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Thursday, April 09, 2009

Waka rules!

By Beth Lowell

If you’ve ever considered writing a waka you know there are a lot of rules. Here are some of them:

Waka:

Contains 5 lines
Follows a syllable/line pattern of 5/7/5/7/7
Contains 31 syllables
Is written so that each line can stand alone yet the group of lines creates a feeling of cohesiveness
Uses the middle line as a bridge or turning point
Uses poetic devices like simile and metaphor
Expresses emotion

I had read about the poetic form of tanka in the past but quickly dismissed it. I already knew how deceptively simple haiku look and the reality of how difficult to pull off they really are. So why would I want to try something longer and probably more difficult than a haiku? But after practicing Reiki, I discovered the waka, forerunner of the tanka, and I decided to take the plunge.

Waka literally means Japanese poem. Waka encompassed two forms, a long form, choka, and a short form, tanka. The long form fell by the wayside somewhere back in time and the tanka was what remained.

I started researching tanka to see how a really good one was written. I dissected tanka after tanka, looking closely, trying to see what lay underneath the words and structure that made them each so wonderful. But I had a problem. None of them were the same. Yes, they all followed the 5-line rule, but the syllable count was wrong. Some attempted a pattern of short/long/short/long/long, but others did not. Some were purely conversational and none of the lines stood alone. So, I decided I would go back to the source …. the Meiji Emperor.

Waka was written well before the Meiji Emperor was born but since his were the poems used for contemplation in Reiki, I used his poetry as my example. Most of the translations of the waka, which were traditionally written in one line, dutifully followed the 5/7/5/7/7 rule. But just as I had read in English tanka, some of the waka were conversational, and the translations often didn’t contain a bridging line.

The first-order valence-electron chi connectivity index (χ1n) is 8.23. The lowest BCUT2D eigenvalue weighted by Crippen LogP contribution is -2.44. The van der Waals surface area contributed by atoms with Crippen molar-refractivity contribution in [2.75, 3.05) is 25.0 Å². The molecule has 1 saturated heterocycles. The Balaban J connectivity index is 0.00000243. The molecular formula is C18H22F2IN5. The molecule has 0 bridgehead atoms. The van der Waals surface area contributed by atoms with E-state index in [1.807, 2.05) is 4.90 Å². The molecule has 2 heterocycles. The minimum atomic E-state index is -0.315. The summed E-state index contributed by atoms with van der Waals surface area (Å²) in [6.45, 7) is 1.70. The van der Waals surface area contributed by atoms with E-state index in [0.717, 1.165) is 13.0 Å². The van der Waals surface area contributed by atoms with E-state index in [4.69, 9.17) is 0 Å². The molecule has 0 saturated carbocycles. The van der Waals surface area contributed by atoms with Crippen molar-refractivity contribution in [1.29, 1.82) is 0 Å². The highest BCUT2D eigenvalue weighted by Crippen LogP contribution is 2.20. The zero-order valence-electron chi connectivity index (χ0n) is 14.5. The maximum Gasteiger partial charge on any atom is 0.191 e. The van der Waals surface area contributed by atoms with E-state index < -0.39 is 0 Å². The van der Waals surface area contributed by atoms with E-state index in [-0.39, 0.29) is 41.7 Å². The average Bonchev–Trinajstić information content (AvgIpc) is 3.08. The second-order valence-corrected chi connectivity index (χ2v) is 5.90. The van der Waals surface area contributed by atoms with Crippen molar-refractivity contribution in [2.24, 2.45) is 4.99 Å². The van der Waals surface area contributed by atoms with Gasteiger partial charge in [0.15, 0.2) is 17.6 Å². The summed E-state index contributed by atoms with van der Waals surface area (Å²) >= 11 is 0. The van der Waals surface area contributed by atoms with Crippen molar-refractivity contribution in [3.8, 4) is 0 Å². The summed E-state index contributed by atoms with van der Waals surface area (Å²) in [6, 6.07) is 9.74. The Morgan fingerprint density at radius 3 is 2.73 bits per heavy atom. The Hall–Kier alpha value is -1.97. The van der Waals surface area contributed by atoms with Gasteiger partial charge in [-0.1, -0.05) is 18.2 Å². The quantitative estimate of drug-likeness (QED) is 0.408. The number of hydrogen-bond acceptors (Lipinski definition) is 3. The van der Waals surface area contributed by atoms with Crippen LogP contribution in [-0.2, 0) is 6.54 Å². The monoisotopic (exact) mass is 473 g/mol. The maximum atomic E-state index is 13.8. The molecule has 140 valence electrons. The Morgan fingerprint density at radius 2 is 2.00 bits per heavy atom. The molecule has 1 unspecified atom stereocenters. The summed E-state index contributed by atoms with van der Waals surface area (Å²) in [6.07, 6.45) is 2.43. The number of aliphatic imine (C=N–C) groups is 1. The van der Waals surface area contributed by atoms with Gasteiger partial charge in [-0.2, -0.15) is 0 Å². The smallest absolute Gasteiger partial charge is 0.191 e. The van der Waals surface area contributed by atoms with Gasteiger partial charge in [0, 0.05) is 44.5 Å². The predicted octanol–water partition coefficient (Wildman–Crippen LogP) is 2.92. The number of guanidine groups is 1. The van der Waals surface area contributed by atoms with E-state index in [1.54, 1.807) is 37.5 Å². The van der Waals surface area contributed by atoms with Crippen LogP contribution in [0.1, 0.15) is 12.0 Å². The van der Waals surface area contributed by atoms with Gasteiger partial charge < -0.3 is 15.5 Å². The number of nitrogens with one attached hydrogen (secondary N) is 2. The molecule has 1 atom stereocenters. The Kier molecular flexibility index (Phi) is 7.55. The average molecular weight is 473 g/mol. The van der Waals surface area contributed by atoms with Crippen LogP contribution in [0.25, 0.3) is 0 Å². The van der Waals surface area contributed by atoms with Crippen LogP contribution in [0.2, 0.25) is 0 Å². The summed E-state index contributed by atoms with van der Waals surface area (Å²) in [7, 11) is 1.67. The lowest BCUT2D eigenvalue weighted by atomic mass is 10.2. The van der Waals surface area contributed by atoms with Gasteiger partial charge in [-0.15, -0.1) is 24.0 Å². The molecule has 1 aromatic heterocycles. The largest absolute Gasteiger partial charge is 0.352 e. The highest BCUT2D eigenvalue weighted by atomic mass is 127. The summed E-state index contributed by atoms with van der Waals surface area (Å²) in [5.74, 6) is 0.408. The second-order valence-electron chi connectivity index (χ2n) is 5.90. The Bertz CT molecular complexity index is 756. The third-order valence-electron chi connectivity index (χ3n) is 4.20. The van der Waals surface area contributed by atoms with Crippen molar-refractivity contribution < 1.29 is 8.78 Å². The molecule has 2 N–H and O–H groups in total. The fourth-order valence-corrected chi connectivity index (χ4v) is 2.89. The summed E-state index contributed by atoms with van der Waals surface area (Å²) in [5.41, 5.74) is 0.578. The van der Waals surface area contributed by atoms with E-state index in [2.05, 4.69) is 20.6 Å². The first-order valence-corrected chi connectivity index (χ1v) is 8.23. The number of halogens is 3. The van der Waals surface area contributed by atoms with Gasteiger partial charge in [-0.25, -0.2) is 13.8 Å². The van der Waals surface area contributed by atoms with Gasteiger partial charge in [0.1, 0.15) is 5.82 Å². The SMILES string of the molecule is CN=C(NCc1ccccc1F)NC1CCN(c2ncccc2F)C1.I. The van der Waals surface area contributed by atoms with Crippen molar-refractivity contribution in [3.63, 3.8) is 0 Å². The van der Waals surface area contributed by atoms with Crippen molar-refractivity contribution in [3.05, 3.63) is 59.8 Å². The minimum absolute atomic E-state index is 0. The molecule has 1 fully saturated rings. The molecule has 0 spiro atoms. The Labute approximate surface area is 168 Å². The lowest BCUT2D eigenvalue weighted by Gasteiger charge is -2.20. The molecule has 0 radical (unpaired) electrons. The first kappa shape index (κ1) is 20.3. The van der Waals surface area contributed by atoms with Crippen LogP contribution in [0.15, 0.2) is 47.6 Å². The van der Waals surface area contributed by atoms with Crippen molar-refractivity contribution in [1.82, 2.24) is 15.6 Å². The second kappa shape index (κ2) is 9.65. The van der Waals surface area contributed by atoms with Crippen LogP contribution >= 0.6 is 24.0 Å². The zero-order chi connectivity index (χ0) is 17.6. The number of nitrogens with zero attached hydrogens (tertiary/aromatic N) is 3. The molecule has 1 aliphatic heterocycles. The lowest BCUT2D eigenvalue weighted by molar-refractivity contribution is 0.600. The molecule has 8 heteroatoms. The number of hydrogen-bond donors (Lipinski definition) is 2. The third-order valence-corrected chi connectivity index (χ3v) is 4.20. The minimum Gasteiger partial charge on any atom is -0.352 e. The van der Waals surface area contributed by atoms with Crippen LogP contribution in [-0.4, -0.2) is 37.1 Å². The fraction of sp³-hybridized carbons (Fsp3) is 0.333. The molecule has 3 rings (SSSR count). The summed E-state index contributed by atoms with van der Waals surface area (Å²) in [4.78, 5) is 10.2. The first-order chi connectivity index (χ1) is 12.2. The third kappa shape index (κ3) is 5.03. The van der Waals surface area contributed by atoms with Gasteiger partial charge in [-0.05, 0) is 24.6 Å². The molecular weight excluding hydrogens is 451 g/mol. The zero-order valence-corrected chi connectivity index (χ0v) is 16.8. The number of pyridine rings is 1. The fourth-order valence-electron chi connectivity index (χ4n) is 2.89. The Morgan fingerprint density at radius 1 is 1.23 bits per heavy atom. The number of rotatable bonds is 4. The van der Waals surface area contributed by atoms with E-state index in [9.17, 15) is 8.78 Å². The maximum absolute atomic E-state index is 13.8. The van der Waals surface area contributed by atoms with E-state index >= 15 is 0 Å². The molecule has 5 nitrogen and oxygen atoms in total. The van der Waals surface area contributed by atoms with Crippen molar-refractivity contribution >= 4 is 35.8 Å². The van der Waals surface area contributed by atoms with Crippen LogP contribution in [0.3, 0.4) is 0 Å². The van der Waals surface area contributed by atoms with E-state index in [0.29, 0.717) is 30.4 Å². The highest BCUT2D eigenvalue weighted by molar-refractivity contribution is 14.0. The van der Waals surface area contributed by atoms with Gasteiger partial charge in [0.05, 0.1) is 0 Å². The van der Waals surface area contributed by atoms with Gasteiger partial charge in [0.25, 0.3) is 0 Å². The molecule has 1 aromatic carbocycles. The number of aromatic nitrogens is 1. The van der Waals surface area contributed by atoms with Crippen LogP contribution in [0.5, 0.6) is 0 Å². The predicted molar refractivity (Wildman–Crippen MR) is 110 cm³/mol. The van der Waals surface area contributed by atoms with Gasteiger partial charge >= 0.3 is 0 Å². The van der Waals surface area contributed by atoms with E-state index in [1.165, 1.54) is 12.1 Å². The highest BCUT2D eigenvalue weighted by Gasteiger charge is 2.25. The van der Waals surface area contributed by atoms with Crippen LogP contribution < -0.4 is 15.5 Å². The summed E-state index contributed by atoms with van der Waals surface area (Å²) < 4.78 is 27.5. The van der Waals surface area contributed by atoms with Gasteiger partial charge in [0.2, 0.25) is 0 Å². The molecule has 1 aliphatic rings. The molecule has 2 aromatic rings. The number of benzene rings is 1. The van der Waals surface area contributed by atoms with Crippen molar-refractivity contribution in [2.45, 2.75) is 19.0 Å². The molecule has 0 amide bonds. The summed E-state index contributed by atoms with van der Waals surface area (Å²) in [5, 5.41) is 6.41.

When I read the phonetic version of the Japanese, I broke the words down into syllables as best I could, and indeed most waka contained 31 syllables, although some contained fewer. In delving deeper, things became even more confusing when I learned that Japanese language uses what is called a mora as a sound measurement, which is not equal to the syllable that we use in English. In Japanese, the word “cat” has two mora, where in English it contains only one syllable. Further, when I looked at one Japanese phonetic version and the English translation, the waka grew from one Japanese line into a small English Paragraph:

Ten wo urami hito wo togamuru kotomo araji waga ayamachi wo omoikaesaba

I have consecutive unhappiness and pain that I cannot control. Easy to think that there is no God, I tend to think that the other person is to blame for it. Is this really blamed on other person? Am I always right without any fault? No, I can remember that I also have many faults. This is blamed on me, I know that this is the result I bring, and now I am free from ill feeling.

This was all interesting but it wasn’t helping me get any closer to the answer I was looking for. Back to the present I returned for a second look into tanka. My hunch about all these rules was confirmed in a series of articles on the ‘Aha’ poetry website. Rules for tanka writing were created to help English writers achieve the sound and emotional quality of a Japanese poem. The challenge lies in the differences between both culture and language.

In an article called “Five Years of Tanka History in America,” Editor Jane Reichhold described her surprise when reading the differences in tankas submitted for an annual contest as the years passed. What she discovered was a beautiful parallel to the practice of Reiki. The rules were like mantras and symbols – tools; the training wheels for writers to begin to get into the tanka space. As their confidence and ability grew, they discarded the rules and were able to continue to create better and better work.

What made each of the tanka I researched so beautiful was not in the adherence to form or rules, but in the individual voice and purity of intention of each writer. So most rules aside, if it’s five lines, under 31 syllables and comes from the heart – it’s a waka!

Here’s an open invitation to all readers to try their hand at a waka/tanka, either following the traditionally established rules for English writers, or not, and submit it in the comments section – go ahead, it’s fun!

For examples of some modern tanka, visit:
http://www.tankasocietyofamerica.com/
http://www.ahapoetry.com/index.html

1 Comments:

Anonymous Anonymous said...

I have dreamed of writing waka, I will have to start working on training myself.

7:14 AM  

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